About 30 genera and 300 species of herbs, shrubs, and trees of wide geographical distribution in warm regions but most abundant in America; a few grown for ornament. Leaves simple, opposite or alternate, entire, exstipulate; inflorescence various, flowers regular, bisexual or rarely unisexual, usually subtended by an involucre or separate or united bracts; petals 0; calyx inferior, often petaloid, campanulate, tubular or slaverform, persistent after flowering and enveloping the fruit, often woody or leathery; stamens 1 to many, hypogynous, free or united at base; style 1; ovary 1-celled, 1-ovuled, sessile or stipitate; fruit a ribbed, grooved or winged achene. (Bailey 357).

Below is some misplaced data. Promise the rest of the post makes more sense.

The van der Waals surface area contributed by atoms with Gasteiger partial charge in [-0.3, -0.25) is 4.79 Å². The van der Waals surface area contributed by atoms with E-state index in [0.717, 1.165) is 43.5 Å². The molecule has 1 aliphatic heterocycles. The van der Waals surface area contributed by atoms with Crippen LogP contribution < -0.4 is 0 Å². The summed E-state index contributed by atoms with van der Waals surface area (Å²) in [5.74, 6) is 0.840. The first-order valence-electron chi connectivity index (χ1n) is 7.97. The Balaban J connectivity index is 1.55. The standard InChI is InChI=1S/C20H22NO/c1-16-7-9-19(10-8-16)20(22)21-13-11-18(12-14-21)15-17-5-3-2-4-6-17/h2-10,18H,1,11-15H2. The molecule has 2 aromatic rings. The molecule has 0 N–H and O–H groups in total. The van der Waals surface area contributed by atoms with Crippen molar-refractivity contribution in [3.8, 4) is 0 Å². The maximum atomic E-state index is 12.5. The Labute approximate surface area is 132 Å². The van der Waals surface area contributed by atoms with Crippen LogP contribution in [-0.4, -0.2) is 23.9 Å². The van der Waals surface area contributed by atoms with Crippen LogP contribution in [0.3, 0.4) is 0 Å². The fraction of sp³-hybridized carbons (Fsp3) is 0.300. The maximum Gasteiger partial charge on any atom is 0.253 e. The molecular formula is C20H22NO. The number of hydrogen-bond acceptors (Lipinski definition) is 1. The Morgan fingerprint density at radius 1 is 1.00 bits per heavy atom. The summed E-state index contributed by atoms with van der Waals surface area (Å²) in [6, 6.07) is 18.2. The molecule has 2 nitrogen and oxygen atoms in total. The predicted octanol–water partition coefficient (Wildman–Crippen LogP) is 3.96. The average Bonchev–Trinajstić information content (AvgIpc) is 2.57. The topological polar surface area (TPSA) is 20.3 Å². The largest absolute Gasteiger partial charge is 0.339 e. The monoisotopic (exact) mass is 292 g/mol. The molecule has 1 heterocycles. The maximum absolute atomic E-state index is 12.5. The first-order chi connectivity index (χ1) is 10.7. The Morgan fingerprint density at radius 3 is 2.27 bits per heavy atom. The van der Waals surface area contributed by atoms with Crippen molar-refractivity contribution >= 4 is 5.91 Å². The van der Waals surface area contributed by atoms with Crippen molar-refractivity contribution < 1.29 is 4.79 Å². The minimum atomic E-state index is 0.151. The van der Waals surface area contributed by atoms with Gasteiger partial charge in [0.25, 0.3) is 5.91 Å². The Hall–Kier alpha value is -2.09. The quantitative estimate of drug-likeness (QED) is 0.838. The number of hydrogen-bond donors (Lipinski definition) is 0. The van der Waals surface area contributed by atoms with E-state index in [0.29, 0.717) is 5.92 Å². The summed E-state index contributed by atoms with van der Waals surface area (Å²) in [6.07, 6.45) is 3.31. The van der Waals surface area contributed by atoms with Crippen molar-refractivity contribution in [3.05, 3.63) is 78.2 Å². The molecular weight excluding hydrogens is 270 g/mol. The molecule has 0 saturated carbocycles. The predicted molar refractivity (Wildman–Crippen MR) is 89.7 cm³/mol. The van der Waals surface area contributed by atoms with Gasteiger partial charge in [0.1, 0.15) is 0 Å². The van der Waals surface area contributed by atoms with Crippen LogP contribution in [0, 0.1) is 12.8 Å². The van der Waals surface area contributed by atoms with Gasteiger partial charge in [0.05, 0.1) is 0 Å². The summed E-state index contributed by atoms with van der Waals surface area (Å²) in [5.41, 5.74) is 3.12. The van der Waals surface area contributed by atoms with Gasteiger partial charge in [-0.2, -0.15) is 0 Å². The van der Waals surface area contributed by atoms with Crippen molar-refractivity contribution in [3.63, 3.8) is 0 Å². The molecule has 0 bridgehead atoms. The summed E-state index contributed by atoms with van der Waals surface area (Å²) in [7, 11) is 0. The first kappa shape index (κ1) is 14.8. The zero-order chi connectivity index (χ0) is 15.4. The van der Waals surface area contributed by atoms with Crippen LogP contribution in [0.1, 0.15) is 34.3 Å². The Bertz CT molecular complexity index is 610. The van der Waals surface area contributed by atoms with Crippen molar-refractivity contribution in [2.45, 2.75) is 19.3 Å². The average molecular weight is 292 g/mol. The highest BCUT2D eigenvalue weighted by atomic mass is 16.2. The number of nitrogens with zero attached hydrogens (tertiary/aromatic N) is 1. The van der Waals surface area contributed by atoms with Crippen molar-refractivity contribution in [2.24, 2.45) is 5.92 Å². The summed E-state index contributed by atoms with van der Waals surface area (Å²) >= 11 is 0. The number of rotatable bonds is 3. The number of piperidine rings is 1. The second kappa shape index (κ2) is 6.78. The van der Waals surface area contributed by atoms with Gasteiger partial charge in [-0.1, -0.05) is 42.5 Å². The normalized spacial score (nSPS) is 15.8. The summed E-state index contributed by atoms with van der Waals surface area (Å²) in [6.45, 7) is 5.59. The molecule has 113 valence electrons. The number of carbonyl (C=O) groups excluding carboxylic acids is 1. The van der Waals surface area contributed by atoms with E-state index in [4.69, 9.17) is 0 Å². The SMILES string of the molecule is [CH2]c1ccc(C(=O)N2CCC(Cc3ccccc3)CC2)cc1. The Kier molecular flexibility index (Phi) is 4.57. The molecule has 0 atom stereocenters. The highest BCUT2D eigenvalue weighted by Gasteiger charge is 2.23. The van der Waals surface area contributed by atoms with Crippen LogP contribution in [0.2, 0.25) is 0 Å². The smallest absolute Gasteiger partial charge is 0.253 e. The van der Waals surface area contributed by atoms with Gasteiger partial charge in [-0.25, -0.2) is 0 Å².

The brilliance of our garden Bougainvillea, also in this family, must be attributed to sepals and bracts, not petals. It is probably best to enjoy the colorfullness of all of the Four O'clocks without even trying to figure out the difference between petals, sepals and bracts as they appear in Nyctaginaceae. (Dale 138).